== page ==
Agriculture has had a lot coming at it over the past 18 months. Drought, bushfires, floods, global trade wars and now economic disruption due to coronavirus.
It has severely impacted cash flows and productive capacity of many areas of agriculture.
Governments have been struggling to come to grips with the breadth of the economic impact of these challenges and I fear one such impact has passed them by.
Agricultural research in Australia is an important part of the resilience equation when it comes to agriculture and the challenges it faces.
With the downturn in the quantum amount of agricultural output, comes a serious decline in the yield of statutory taxes collected by the levies that fund a considerable part of our research effort.
Research and Development Corporations (RDCs) keep prudent reserves to account for lumpy income so contractual arrangements can be honoured, however, the depth and breadth of the challenges to agriculture will see these reserves severely tested.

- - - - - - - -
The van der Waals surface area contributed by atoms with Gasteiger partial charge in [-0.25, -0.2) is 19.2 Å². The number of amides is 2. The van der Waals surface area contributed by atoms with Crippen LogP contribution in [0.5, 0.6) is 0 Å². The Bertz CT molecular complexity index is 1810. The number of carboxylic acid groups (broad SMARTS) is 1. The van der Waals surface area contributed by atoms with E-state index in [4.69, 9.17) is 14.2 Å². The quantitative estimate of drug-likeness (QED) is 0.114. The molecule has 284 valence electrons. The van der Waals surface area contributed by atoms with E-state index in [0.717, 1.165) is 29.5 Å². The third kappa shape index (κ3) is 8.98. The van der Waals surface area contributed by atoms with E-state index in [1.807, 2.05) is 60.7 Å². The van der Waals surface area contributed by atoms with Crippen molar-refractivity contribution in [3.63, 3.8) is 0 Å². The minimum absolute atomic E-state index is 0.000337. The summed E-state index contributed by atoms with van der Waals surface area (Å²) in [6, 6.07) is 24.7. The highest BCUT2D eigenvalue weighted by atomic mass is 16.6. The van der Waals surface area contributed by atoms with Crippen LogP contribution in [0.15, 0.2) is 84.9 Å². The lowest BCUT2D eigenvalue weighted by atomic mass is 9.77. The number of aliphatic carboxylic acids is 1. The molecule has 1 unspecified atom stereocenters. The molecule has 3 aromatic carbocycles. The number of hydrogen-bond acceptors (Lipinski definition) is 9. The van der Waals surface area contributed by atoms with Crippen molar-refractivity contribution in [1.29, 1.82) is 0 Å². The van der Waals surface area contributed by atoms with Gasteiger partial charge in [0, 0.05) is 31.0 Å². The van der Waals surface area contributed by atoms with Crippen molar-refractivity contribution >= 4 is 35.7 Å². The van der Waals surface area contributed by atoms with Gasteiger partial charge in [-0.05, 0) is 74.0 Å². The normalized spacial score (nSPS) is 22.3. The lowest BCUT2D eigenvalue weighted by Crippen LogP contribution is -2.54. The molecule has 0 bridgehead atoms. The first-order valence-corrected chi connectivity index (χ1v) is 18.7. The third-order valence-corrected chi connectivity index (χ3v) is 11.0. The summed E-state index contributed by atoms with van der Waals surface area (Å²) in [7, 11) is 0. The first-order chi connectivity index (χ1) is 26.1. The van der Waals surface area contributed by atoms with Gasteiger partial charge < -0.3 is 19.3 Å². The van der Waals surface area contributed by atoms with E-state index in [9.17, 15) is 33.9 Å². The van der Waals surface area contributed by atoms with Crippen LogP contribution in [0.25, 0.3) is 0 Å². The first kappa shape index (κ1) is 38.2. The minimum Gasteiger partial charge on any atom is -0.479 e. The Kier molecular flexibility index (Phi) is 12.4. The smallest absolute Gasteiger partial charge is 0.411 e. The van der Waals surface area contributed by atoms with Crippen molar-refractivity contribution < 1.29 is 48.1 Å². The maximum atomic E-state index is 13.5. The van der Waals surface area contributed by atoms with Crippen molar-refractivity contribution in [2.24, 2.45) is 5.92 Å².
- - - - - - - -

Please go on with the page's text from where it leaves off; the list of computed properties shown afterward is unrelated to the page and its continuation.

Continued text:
As the human capital for conducting research is so valuable and hard to replace, I would encourage governments to be aware of the potential long-term damage to agriculture and the 2030 $100 billion target that any interruption to research will have.
RDCs play an integral role in farming innovation and could spell the difference between success and failure in the ability of commodities to adapt to new challenges.
With conditions changing so rapidly in the farming world, like the sudden onset of heavy rain in some parts of NSW after cripplingly long periods of dry, farmers need to have access to the latest research to improve their resilience against setbacks.
It's the wealth of the knowledge and innovation that RDCs provide that will help secure a vibrant future for agriculture, so it is vital to also protect the future of the RDCs.